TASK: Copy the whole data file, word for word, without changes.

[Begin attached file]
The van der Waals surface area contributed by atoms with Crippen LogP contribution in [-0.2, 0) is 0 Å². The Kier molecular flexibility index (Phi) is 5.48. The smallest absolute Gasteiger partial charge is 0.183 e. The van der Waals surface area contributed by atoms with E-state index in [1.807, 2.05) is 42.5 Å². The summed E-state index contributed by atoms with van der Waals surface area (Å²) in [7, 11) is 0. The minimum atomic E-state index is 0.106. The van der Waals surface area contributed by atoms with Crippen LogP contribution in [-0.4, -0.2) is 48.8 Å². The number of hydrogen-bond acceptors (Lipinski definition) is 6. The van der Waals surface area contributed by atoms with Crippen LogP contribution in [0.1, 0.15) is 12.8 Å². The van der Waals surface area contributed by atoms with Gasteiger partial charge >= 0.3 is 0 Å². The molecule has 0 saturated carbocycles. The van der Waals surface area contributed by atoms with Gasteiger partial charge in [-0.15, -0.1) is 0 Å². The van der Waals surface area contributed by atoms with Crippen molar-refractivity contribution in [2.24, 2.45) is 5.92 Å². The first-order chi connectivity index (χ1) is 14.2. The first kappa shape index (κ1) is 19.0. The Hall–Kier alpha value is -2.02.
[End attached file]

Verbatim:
The van der Waals surface area contributed by atoms with Crippen LogP contribution in [-0.2, 0) is 0 Å². The Kier molecular flexibility index (Phi) is 5.48. The smallest absolute Gasteiger partial charge is 0.183 e. The van der Waals surface area contributed by atoms with E-state index in [1.807, 2.05) is 42.5 Å². The summed E-state index contributed by atoms with van der Waals surface area (Å²) in [7, 11) is 0. The minimum atomic E-state index is 0.106. The van der Waals surface area contributed by atoms with Crippen LogP contribution in [-0.4, -0.2) is 48.8 Å². The number of hydrogen-bond acceptors (Lipinski definition) is 6. The van der Waals surface area contributed by atoms with Crippen LogP contribution in [0.1, 0.15) is 12.8 Å². The van der Waals surface area contributed by atoms with Gasteiger partial charge >= 0.3 is 0 Å². The molecule has 0 saturated carbocycles. The van der Waals surface area contributed by atoms with Gasteiger partial charge in [-0.15, -0.1) is 0 Å². The van der Waals surface area contributed by atoms with Crippen molar-refractivity contribution in [2.24, 2.45) is 5.92 Å². The first-order chi connectivity index (χ1) is 14.2. The first kappa shape index (κ1) is 19.0. The Hall–Kier alpha value is -2.02.